By altering information,hierarchies and adding new forms of governance could also lead to strongconflicts. We need to ask and think critically about where and whentransparency works. As Lessing stressed, management transparency, which is designedto make the performance of government more measurable, will advance howgovernments work, while making government data available to others hashistorically produced enormous value (Lessig, 2009).Nevertheless, according to Lessig, we need to see what comparisons the acts oftransparency will enable, and whether they are in fact meaningful. In addition,acting on the Internet always relinquishes a certain kind of control. ThePoland, one of the most advanced CEE countries in terms of transparency, isstill struggling with transparency isuues.Addressingthe Polish social dialogue problems Wojciech Misztal stressed:„Civil organizations donot meet with proper support from the public administration.

Furthermore, theydo not know how to defend themselves effectively againstmanipulation, reacting with distrust and criticism or easy acceptance ofgovernment proposals. As a result, NGOs lack balanced strategies forconstructive activity that they can express through independent formulations oftheir position in regard to the government (Schimanek 2007: 46).NGOs’ lack of experience in communicating with the authorities is closelyrelated with their susceptibility to manipulation by the governmentadministration.

Such manipulation consists in limiting access to accurate information,or any information-a proceeding that successfully blocks the activities ofNGOs.”(Misztal, 2016, pp. 63–64)Another problem in the context of open data is,again, the digital gap.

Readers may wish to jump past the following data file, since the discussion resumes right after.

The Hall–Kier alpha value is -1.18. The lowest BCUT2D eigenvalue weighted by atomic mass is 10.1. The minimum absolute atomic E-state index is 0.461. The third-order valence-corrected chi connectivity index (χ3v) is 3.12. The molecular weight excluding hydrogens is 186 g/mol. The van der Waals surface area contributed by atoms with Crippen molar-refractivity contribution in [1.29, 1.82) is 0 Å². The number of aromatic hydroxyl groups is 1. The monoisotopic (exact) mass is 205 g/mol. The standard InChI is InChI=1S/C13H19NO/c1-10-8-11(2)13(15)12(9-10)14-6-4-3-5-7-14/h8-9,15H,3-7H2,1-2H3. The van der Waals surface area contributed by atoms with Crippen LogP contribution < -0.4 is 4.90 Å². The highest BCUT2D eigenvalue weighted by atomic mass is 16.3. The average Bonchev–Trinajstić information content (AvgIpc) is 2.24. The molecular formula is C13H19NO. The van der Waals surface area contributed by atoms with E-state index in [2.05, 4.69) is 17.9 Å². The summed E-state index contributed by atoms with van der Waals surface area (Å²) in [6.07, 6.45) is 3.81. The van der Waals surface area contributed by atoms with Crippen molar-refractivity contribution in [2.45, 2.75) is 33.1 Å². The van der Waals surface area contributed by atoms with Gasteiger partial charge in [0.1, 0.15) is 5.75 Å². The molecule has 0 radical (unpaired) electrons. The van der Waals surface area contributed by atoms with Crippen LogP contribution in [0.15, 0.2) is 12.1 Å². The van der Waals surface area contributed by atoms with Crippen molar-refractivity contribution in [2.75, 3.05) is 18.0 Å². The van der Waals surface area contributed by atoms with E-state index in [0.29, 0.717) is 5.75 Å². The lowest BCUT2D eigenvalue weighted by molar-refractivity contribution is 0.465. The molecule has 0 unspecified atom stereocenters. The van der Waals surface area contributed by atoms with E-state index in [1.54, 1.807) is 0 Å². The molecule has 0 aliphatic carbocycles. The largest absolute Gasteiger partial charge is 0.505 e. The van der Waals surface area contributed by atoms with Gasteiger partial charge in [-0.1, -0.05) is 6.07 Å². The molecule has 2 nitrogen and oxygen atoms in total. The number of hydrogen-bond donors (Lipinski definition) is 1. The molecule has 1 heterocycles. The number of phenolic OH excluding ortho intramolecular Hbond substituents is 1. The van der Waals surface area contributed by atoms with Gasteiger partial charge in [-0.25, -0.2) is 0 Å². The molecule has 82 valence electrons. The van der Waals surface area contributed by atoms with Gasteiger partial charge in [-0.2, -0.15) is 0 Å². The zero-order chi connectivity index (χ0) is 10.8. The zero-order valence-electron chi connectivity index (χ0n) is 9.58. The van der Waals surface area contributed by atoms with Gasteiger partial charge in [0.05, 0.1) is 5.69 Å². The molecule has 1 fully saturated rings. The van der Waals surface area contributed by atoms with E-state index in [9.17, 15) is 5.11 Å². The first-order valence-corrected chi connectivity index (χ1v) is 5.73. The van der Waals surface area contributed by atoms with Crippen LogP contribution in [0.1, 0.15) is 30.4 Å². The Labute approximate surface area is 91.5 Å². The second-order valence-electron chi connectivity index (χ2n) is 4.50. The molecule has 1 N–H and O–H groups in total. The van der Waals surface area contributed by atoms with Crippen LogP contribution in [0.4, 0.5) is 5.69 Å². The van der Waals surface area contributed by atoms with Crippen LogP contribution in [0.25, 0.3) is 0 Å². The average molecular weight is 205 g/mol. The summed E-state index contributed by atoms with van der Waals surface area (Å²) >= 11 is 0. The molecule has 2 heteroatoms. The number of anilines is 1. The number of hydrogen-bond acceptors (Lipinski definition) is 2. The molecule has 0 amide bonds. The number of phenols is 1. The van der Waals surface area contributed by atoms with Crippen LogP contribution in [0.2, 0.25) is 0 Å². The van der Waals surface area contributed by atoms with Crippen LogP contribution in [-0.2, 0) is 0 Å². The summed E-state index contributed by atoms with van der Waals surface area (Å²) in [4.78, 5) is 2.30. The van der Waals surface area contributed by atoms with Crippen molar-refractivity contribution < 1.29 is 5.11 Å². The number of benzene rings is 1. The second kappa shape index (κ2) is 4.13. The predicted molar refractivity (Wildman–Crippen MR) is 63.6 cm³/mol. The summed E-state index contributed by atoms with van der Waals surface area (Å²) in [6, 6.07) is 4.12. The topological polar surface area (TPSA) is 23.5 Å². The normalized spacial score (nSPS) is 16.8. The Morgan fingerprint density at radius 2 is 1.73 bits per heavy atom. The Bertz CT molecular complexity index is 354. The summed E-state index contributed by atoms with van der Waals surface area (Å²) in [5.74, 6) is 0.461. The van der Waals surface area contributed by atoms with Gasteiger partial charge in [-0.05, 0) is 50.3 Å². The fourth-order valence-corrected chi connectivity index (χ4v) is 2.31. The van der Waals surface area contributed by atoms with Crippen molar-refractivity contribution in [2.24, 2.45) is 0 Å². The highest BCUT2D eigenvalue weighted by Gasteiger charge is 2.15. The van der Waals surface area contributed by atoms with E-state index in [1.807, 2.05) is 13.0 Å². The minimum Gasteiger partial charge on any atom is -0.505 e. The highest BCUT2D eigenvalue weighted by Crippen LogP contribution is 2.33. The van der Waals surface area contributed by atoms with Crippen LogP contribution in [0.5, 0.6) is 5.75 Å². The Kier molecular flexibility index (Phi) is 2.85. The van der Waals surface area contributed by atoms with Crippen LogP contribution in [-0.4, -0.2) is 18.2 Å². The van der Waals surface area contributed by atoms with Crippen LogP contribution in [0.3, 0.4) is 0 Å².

How to access and interpret governmental informationand data sets is not yet well known beyond information elite. For instance, inRomania, as documents published by public authorities are often written insophisticated language, the average citizen might encounter difficultiesunderstanding the 1 InEurope, the Swedish Freedom of the Press Act of 1766 was an early milestone inthe state’s obligation to provide the public with information. It stated,”…anyone is entitled to contact a public authority or agency in Sweden andrequest access to an official document, such as a decision it has made. Anindividual who makes such a request does not need to give his name or specifythe purpose of his request.” in Sveriges Riksdag (2016).2 SeeApendix 1 concerning the Directive 2003/98/EC(on the re-use of public sector information)as amended by Directive 2013/37/EU transposition in national legal framework inthe member states. 3 InRomania because of the poor results related with the Freedom of Information Act(FOIA) implementation, in December 2015, the newly appointed government decidedto speed up the transposition. The compliance level with FOIAin the public institutions increased as following:  for the ministries, the level increased from62% in December 2015 to 95% in February 2016; for the Prefectures, thelevel increased from 66% in December 2015 to 97% in February 2016;  for the County Councils, the level increasedfrom 72% in January 2016 to 93% in March 2016; for the Municipalities, thelevel increased from 58% in December 2015 to 83% in March 2016.

Ministry for PublicConsultation and Civil Dialogue (2016)